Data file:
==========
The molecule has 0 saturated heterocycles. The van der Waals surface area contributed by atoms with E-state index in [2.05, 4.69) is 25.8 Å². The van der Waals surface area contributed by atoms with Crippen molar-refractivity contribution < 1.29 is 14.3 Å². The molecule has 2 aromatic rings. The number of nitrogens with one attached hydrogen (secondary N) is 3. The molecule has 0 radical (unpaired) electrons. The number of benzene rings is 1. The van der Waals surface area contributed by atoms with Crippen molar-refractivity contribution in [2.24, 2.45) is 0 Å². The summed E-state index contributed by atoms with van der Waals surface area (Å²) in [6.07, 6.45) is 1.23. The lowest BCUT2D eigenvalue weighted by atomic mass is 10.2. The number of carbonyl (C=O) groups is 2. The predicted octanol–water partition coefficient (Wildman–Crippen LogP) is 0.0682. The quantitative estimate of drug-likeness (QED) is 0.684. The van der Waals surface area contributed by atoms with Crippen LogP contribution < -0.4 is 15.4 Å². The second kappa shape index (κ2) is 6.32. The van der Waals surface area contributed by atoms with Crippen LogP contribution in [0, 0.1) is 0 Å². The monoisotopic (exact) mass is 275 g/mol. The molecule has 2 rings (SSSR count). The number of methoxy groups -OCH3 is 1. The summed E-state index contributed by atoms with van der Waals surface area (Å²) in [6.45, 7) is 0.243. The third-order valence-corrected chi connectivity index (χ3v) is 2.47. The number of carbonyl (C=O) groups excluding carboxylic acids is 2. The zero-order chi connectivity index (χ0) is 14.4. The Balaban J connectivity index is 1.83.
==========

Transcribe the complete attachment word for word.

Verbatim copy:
The molecule has 0 saturated heterocycles. The van der Waals surface area contributed by atoms with E-state index in [2.05, 4.69) is 25.8 Å². The van der Waals surface area contributed by atoms with Crippen molar-refractivity contribution < 1.29 is 14.3 Å². The molecule has 2 aromatic rings. The number of nitrogens with one attached hydrogen (secondary N) is 3. The molecule has 0 radical (unpaired) electrons. The number of benzene rings is 1. The van der Waals surface area contributed by atoms with Crippen molar-refractivity contribution in [2.24, 2.45) is 0 Å². The summed E-state index contributed by atoms with van der Waals surface area (Å²) in [6.07, 6.45) is 1.23. The lowest BCUT2D eigenvalue weighted by atomic mass is 10.2. The number of carbonyl (C=O) groups is 2. The predicted octanol–water partition coefficient (Wildman–Crippen LogP) is 0.0682. The quantitative estimate of drug-likeness (QED) is 0.684. The van der Waals surface area contributed by atoms with Crippen LogP contribution < -0.4 is 15.4 Å². The second kappa shape index (κ2) is 6.32. The van der Waals surface area contributed by atoms with Crippen LogP contribution in [0, 0.1) is 0 Å². The monoisotopic (exact) mass is 275 g/mol. The molecule has 2 rings (SSSR count). The number of methoxy groups -OCH3 is 1. The summed E-state index contributed by atoms with van der Waals surface area (Å²) in [6.45, 7) is 0.243. The third-order valence-corrected chi connectivity index (χ3v) is 2.47. The number of carbonyl (C=O) groups excluding carboxylic acids is 2. The zero-order chi connectivity index (χ0) is 14.4. The Balaban J connectivity index is 1.83.